Today’s post is from Meg Rippy.
Hello. I’m Meg Rippy, a 4th year graduate student at Scripps Institution of Oceanography. Tonight I was helping Darcy Taniguchi collect phytoplankton samples for her thesis work. I also collected a few bacterial samples for my own work on this cruise, which focuses on the differences between bacterial communities in natural seawater and those associated with plastic debris.
The first night time CTD went down today. The water is thick with phytoplankton and so it is filtering very slowly. It looks like there may be a diatom bloom. Diatoms are phytoplankton with shells (tests) made out of silica. They often grow rapidly and achieve high densities (bloom) in areas where nutrient-rich water is upwelling from depth. This happens during most summers in the California Current. It will be really great to look at some phytoplankton samples under a microscope and try to identify the dominant bloom organism.
We also sent out the bongo net tonight. I have never deployed a net before and it was really a lot of fun. The bongo consists of two nets pulled side by side. From the front it looks like a set of large eyes. The nets came up absolutely full of zooplankton, especially copepods and euphasiids (a.k.a. krill). Organism abundances in the California Current are much higher than I expected. It will be really neat to compare what we’ve seen here with the gyre stations later on in the cruise.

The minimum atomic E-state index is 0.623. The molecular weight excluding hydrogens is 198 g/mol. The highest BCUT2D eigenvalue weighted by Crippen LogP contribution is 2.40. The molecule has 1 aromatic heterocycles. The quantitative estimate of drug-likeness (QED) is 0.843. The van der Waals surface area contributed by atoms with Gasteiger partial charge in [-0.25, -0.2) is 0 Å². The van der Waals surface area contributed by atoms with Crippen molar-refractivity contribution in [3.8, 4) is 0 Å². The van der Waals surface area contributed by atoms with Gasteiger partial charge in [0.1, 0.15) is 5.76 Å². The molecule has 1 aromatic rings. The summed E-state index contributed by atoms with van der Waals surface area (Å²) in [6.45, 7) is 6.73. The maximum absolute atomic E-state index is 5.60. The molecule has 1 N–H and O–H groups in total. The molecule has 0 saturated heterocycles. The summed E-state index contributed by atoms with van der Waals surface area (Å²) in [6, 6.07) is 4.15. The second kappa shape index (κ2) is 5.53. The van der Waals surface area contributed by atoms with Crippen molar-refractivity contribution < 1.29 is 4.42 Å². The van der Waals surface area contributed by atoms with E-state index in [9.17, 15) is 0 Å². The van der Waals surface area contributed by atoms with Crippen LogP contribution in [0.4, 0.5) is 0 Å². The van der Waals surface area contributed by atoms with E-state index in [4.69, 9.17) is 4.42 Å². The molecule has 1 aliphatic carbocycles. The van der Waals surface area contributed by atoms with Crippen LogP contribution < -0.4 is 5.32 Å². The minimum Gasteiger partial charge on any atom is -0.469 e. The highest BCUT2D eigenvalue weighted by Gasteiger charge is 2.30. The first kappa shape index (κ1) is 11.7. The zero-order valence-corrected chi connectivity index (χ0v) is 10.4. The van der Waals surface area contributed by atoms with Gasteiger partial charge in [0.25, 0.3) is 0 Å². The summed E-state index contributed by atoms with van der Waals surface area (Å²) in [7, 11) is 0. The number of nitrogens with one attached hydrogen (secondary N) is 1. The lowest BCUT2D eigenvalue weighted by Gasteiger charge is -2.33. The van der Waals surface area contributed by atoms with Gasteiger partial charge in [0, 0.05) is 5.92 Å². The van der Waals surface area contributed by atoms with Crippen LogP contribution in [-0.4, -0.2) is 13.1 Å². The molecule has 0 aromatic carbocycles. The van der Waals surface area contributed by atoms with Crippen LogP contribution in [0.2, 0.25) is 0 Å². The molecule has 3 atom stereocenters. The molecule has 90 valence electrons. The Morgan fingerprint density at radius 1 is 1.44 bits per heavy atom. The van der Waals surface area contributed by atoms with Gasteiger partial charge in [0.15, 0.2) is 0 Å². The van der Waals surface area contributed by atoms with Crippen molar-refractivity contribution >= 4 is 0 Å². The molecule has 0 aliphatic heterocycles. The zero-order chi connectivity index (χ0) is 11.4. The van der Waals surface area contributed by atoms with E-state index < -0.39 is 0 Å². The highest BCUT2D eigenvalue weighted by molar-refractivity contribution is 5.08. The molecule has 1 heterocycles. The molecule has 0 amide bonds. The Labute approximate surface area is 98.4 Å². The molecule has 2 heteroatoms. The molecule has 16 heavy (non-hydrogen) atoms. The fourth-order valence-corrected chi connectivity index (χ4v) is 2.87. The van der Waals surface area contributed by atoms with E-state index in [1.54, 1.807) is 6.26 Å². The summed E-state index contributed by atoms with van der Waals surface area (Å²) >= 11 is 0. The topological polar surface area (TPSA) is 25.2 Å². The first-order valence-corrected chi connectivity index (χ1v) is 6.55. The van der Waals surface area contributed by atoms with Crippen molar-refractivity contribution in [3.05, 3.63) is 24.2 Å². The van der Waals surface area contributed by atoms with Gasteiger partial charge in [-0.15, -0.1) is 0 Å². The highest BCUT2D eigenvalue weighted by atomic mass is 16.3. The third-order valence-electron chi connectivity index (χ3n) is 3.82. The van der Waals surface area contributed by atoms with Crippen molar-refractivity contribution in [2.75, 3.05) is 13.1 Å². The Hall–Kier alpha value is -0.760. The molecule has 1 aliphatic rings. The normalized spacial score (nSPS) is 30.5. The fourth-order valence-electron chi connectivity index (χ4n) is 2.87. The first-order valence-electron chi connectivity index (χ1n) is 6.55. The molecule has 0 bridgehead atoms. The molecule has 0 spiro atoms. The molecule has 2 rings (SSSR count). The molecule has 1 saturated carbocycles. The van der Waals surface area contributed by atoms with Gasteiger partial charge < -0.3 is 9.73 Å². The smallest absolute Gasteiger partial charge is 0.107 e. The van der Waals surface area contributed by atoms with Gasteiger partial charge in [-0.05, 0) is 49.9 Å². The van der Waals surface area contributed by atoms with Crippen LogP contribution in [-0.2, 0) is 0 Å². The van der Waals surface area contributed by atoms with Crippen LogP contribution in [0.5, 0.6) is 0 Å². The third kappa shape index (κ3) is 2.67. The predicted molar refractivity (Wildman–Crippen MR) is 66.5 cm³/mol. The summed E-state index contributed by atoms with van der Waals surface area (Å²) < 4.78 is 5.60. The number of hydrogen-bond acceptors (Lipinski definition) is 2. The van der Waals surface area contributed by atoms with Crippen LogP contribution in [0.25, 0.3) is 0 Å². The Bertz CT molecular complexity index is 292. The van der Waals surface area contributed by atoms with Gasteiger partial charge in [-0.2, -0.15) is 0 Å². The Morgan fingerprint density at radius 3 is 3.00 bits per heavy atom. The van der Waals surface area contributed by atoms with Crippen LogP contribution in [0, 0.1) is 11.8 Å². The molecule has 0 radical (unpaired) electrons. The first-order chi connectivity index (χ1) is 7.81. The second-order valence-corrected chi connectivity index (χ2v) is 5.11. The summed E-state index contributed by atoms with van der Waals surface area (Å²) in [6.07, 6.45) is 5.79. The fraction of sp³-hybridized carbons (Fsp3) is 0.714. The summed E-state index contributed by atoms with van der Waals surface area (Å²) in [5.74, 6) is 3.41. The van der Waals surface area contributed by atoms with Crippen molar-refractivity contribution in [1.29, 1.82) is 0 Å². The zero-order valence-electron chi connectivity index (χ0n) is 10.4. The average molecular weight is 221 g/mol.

Here is Meg in New Horizon‘s science lab in front of a seawater filtration
system. She is filtering water in order to examine particulate organic carbon.
SEAPLEX expedition researchers recover bongo nets as they reach
the surface of the ocean alongside the research vessel New Horizon.
The nets are primarily used to capture plankton samples.